How does an impact investment fund manager identify investors? Find investee companies? Create a fund management team? This Guide seeks to answer these and other questions that are core to a fund’s operating and investment strategies. From structuring a fund and raising capital to managing reporting requirements after investment, fund managers take the steps described in this resource to effectively raise and deploy capital towards today’s most pressing social and environmental issues.
Given the prominent role of investment funds in the broader impact investing ecosystem, the GIIN believes that well-funded and managed funds are crucial to realizing social and environmental impact. From 2013-2016, the GIIN trained more than 275 individuals from over 200 different impact investment funds through in-person trainings on fundraising and investment skills in partnership with Avanz Capital. Building on and refining the materials used in those trainings, the GIIN consulted with an additional 80 impact investors and fund managers. The result is this comprehensive Guide, offering self-guided, online training materials directly to new and emerging impact investment fund managers. Each section of this Guide is designed to stand alone, allowing readers to absorb the information through their own pace, and review the specific information that is most relevant to their fund’s particular stage of development.
Investment funds are the most common vehicle used in impact investing. In the GIIN’s 2017 Annual Impact Investor Survey, fund managers accounted for 67% of the total sample by number of respondents and managed 54% of all assets in the sample. In addition, 71 respondents (34% of the sample) reported investing via fund managers. For the purposes of this guide, an investment fund is defined as a consolidated pool of capital from numerous individuals or institutions, collectively invested in a portfolio of investments. Investors in an investment fund are termed Limited Partners, or LPs. Investors are attracted to this type of investment vehicle in large part because it provides a broader selection of investment opportunities, greater management expertise, and lower investment fees than investors might be able to obtain on their own.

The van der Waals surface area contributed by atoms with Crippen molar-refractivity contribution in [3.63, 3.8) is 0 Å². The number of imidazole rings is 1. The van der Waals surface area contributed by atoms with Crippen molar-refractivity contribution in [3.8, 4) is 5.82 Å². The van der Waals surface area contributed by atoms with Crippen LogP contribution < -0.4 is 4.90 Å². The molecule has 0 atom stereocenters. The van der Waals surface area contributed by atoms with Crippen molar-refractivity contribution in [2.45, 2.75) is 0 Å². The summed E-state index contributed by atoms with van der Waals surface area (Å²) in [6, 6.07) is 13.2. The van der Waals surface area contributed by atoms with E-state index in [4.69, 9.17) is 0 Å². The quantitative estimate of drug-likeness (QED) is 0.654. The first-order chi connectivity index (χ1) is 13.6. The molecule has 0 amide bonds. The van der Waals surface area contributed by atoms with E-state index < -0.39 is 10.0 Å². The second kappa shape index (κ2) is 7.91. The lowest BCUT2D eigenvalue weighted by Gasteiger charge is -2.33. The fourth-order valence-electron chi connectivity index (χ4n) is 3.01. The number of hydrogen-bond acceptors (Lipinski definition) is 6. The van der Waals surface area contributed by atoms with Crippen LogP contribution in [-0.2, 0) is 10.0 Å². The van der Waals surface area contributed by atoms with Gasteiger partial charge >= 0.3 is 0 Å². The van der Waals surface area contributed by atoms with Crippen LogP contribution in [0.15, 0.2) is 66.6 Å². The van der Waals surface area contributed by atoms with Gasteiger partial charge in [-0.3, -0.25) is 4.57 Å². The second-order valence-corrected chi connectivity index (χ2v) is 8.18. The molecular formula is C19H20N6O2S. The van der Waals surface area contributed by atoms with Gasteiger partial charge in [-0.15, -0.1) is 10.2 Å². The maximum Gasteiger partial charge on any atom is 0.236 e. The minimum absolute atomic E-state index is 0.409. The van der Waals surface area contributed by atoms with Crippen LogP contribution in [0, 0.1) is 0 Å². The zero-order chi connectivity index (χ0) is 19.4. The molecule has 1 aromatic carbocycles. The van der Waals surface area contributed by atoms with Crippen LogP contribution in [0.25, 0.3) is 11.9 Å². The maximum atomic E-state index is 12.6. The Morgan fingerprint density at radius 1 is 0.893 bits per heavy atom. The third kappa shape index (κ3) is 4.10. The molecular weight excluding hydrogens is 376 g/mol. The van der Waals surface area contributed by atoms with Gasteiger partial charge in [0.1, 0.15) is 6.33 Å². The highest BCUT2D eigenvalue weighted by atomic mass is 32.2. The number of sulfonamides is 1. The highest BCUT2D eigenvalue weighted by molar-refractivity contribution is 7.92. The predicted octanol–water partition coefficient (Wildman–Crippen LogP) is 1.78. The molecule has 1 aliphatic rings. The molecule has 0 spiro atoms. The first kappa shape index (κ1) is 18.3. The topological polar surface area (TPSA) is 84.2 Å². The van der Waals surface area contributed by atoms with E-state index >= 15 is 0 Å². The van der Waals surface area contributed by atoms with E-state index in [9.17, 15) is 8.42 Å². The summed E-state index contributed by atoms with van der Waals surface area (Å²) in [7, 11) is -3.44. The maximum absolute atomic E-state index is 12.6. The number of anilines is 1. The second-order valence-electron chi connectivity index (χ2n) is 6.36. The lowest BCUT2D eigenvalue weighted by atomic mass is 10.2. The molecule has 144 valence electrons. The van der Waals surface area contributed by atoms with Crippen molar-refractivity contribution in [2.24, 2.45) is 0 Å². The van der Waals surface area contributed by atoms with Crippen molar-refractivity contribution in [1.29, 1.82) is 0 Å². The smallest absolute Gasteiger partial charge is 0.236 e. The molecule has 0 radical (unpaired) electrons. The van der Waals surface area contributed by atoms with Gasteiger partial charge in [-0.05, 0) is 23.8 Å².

A note for users: While many of the concepts in this guide apply across impact investment products, this guide focuses on private equity because it is the most common asset class used by impact investment funds (by number of investors). Commonly used and important terms are bolded throughout this guide. In addition to this Guide, the GIIN offers in-person training on impact measurement and management (IMM). More information about this course can be found here. If you wish to provide feedback on this Guide, please email email@example.com.
This online resource is made possible by the support of the American People through the United States Agency for International Development (USAID.) The contents of this online resource are the sole responsibility of the GIIN and do not necessarily reflect the views of USAID or the United States Government.